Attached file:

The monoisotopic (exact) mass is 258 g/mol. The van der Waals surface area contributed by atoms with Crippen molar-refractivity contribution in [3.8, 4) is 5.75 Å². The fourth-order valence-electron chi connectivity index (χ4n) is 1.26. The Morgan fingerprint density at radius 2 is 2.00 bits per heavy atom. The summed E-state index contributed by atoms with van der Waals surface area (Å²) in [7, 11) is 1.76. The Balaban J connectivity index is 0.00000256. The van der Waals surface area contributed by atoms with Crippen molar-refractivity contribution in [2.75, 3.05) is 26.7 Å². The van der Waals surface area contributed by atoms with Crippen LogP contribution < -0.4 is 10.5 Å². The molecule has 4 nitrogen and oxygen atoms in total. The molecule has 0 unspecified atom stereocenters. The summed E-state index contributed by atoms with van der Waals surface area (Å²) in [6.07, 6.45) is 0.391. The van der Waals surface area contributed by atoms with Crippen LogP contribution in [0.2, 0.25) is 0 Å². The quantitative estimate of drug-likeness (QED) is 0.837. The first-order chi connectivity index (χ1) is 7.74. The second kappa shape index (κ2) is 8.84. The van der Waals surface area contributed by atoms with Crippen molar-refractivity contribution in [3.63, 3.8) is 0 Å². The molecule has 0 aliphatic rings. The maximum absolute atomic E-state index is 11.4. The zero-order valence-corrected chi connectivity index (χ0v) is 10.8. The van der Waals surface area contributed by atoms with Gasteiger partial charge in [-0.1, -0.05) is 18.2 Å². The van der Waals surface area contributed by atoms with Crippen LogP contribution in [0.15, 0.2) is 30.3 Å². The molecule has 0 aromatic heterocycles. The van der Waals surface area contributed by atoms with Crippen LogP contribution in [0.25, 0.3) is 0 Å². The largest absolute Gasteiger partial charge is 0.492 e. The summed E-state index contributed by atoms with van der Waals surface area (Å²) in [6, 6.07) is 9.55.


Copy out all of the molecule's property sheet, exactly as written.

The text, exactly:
The monoisotopic (exact) mass is 258 g/mol. The van der Waals surface area contributed by atoms with Crippen molar-refractivity contribution in [3.8, 4) is 5.75 Å². The fourth-order valence-electron chi connectivity index (χ4n) is 1.26. The Morgan fingerprint density at radius 2 is 2.00 bits per heavy atom. The summed E-state index contributed by atoms with van der Waals surface area (Å²) in [7, 11) is 1.76. The Balaban J connectivity index is 0.00000256. The van der Waals surface area contributed by atoms with Crippen molar-refractivity contribution in [2.75, 3.05) is 26.7 Å². The van der Waals surface area contributed by atoms with Crippen LogP contribution < -0.4 is 10.5 Å². The molecule has 4 nitrogen and oxygen atoms in total. The molecule has 0 unspecified atom stereocenters. The summed E-state index contributed by atoms with van der Waals surface area (Å²) in [6.07, 6.45) is 0.391. The van der Waals surface area contributed by atoms with Crippen LogP contribution in [0.2, 0.25) is 0 Å². The quantitative estimate of drug-likeness (QED) is 0.837. The first-order chi connectivity index (χ1) is 7.74. The second kappa shape index (κ2) is 8.84. The van der Waals surface area contributed by atoms with Crippen molar-refractivity contribution in [3.63, 3.8) is 0 Å². The molecule has 0 aliphatic rings. The maximum absolute atomic E-state index is 11.4. The zero-order valence-corrected chi connectivity index (χ0v) is 10.8. The van der Waals surface area contributed by atoms with Gasteiger partial charge in [-0.1, -0.05) is 18.2 Å². The van der Waals surface area contributed by atoms with Crippen LogP contribution in [0.15, 0.2) is 30.3 Å². The molecule has 0 aromatic heterocycles. The van der Waals surface area contributed by atoms with Crippen LogP contribution in [0.25, 0.3) is 0 Å². The largest absolute Gasteiger partial charge is 0.492 e. The summed E-state index contributed by atoms with van der Waals surface area (Å²) in [6, 6.07) is 9.55.